While Blairís father headed around the back of the pick-up,
Blair felt a sudden jolt. He wondered why his dad hadnít told
him to let his foot off the brake? Blairís father thought the
engine was coming to life and headed back to the cab jumping
into the driverís seat. Blair scooted over and both wondered
what happened? Over the next few seconds they felt two more
jolts and the pick-up started rolling uphill!
As the vehicle arrived at the top of the grade, Blairís
father tried to start the pick-up and the engine groaned to
life. They drove off somewhat puzzled, but focused on the errand
at hand. After arriving at the uncleís house, Blair went around
the back of the pick-up to make room for the parts they were to
deliver and made an unusual discovery. A number of small hand
prints appeared on the rear gate and sides of the vehicle. There
were no young children in their household. As far as they knew,
kids stayed out of their yard because they had a mean watch dog.
The last kids to visit their property were relatives who had
come there several years before the incident.
Itís impossible to say if this amazing local phenomenon had
itís origin in Blairís story, but People still line up today to
have their vehicles pushed up the grade by small unseen hands
that leave prints on dirty cars and trucks. Some people even
sprinkle the rear of their vehicles with baby powder to
authenticate the tiny handprints. I have experienced this
phenomenon myself and others have taken photographs of the area
which show odd anomalies.
So called ORBS appear in nighttime photos over and near the
tracks. Many believe orbs to be a sign of the presence of
ghosts. But more then orbs have been seen by people living near
the tracks. In the 1990s an elderly woman came out to one of my
San Antonio Seminars. Bringing a few friends with her, they
spoke to me before and after the lecture. Nervous and a bit
hesitant to tell her story, Mary said she lived in a house on
one of the streets with childrenís names when first married in
1950. They rented the house from a distant relative who had
never mentioned anything about the bus accident or children.
While sweeping out the home on a comfortable spring day, Mary
saw a young girl standing at her screen door. She guessed that
the girl was about eight or nine years old. She opened the door
and heard the child say that something bad had happened over at
the railroad crossing. Before she could ask what happened, the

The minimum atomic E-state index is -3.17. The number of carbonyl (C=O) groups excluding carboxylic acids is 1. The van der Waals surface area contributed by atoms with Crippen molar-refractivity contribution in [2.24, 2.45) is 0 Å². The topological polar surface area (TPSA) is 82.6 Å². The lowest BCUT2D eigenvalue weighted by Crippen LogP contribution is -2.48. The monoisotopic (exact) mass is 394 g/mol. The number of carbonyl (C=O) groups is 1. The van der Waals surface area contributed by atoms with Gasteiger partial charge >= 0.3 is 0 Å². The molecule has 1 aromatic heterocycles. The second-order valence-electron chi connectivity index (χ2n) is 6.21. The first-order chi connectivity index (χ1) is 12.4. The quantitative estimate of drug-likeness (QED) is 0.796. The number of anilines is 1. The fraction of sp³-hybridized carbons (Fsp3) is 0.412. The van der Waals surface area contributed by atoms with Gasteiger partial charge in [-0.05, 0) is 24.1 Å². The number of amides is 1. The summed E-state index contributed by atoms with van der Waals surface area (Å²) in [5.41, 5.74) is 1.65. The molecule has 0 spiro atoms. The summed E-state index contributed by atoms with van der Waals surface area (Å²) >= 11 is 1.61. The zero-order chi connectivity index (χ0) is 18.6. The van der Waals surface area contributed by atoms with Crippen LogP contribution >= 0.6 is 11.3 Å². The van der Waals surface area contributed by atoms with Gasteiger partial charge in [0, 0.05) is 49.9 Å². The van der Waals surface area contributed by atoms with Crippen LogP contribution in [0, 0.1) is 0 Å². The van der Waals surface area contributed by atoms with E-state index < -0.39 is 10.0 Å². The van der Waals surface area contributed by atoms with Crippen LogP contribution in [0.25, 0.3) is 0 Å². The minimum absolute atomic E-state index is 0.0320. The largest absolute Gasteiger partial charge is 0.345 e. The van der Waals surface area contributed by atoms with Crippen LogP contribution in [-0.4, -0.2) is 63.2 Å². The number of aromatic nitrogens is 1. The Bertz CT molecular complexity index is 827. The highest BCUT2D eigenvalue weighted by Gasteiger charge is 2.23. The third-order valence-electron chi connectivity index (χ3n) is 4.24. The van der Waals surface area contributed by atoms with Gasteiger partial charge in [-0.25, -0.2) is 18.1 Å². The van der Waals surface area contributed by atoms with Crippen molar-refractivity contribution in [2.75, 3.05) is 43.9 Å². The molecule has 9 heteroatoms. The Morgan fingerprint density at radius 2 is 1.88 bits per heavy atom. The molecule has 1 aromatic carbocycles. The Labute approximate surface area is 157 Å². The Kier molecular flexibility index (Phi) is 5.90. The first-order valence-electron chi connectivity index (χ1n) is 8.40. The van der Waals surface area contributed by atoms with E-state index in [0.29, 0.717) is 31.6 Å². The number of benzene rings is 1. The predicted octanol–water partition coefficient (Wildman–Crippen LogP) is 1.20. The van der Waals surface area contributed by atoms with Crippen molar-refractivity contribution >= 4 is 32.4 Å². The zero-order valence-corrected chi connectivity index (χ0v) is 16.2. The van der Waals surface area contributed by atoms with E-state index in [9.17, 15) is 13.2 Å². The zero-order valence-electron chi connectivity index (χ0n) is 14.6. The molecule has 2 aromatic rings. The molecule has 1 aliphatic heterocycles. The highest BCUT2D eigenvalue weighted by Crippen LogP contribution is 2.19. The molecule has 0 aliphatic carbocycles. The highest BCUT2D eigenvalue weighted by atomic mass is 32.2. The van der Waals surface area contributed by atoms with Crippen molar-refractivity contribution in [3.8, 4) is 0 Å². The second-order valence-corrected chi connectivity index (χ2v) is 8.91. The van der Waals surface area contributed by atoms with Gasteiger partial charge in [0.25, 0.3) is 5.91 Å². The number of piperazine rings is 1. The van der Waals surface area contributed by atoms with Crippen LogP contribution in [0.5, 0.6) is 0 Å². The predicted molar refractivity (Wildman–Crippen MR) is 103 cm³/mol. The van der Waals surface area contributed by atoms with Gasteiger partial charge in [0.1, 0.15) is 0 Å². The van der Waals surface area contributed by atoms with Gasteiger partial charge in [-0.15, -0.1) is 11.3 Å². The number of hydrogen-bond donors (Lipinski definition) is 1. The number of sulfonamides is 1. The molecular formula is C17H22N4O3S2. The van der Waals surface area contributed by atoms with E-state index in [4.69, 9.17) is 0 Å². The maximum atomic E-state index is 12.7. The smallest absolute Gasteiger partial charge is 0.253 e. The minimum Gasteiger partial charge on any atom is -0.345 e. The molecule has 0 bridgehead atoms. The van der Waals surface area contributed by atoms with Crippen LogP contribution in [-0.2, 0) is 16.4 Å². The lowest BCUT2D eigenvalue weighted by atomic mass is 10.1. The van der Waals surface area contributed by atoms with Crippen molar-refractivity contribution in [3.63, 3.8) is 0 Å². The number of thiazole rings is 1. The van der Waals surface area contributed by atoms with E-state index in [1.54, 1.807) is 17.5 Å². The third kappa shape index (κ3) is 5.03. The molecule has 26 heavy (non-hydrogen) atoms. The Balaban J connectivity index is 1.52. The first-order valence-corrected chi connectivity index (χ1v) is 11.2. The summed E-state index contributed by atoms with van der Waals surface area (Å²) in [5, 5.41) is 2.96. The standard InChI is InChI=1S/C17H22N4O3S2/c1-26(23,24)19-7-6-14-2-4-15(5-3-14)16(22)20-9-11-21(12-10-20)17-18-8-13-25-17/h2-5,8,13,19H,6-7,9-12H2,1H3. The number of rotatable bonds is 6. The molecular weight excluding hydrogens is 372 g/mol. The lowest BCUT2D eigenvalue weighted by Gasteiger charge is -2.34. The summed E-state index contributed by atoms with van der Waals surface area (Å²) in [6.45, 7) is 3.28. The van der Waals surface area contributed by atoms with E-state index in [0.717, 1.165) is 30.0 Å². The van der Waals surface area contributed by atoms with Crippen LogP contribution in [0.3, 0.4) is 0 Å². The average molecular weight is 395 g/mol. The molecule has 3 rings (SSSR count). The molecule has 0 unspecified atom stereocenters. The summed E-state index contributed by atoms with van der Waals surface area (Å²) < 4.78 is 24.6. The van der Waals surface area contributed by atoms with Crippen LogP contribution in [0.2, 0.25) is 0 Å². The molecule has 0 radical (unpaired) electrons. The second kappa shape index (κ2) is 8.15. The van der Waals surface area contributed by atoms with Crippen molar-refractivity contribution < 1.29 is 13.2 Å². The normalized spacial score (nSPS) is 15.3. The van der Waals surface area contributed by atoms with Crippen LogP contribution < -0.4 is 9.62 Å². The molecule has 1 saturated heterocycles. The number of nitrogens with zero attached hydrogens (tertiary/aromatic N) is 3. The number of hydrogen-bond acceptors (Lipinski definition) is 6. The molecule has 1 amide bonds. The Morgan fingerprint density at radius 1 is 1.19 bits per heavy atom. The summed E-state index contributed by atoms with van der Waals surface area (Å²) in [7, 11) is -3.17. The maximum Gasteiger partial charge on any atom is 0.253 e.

child ran away and around the corner. Upset, she asked some
neighbors about it? They told her to forget about the whole
thing and seemed unconcerned. Perhaps this was some prank that
local kids played on newcomers?
Less then a week later, it happened again. Mary was sitting
out in front of the house enjoying the fresh spring air when she
saw the same little girl round a corner and come towards her.
Standing not three feet away, the child said, ďIím Emily. Is my
Mommy home?Ē Mary asked where she lived? The little girl pointed
to the home Mary and her husband were renting. Just as she was
going to offer a response, the little girl said, ďPlease, Maíam,
watch out for the railroad crossing.Ē Then the child vanished
before her eyes!
Once again, Mary sought some advice from her neighbors. Most
feigned ignorance, but a woman who lived several houses down
from her told Mary what she knew. She had also seen Emily, as
had most of the neighbors. In each case the child warned them to
beware of the railroad crossing and did so in broad daylight.
Mary was even more shocked when she found out that her landlord
had a daughter named Emily that had been killed in a Bus
accident at the crossing!
The people that I spoke to regarding the ghost children
seemed sincere and told their stories to me well before the
incident gained any sort of national attention. The two stories
I have mentioned were collaborated by friends, neighbors and
relatives of the witnesses who say they have told the same
stories over many years without changing a thing. There are many
others with stories to tell, but I found these two to be some of
the earliest that could be researched and collaborated. Itís
interesting to note that after some repairs were done to make
the rail road crossing less treacherous in the mid-1950s, Emily
stopped appearing to people. But if you park your car just off
the tracks, you will still get a free push courtesy of the
Rather then offer an opinion or endless speculation on the
ghost children of San Antonio, I will just wish them peace.
Author: Bill Knell Author's Email:
Terms To Use Article: Permission is granted to use this article
for free online or in print.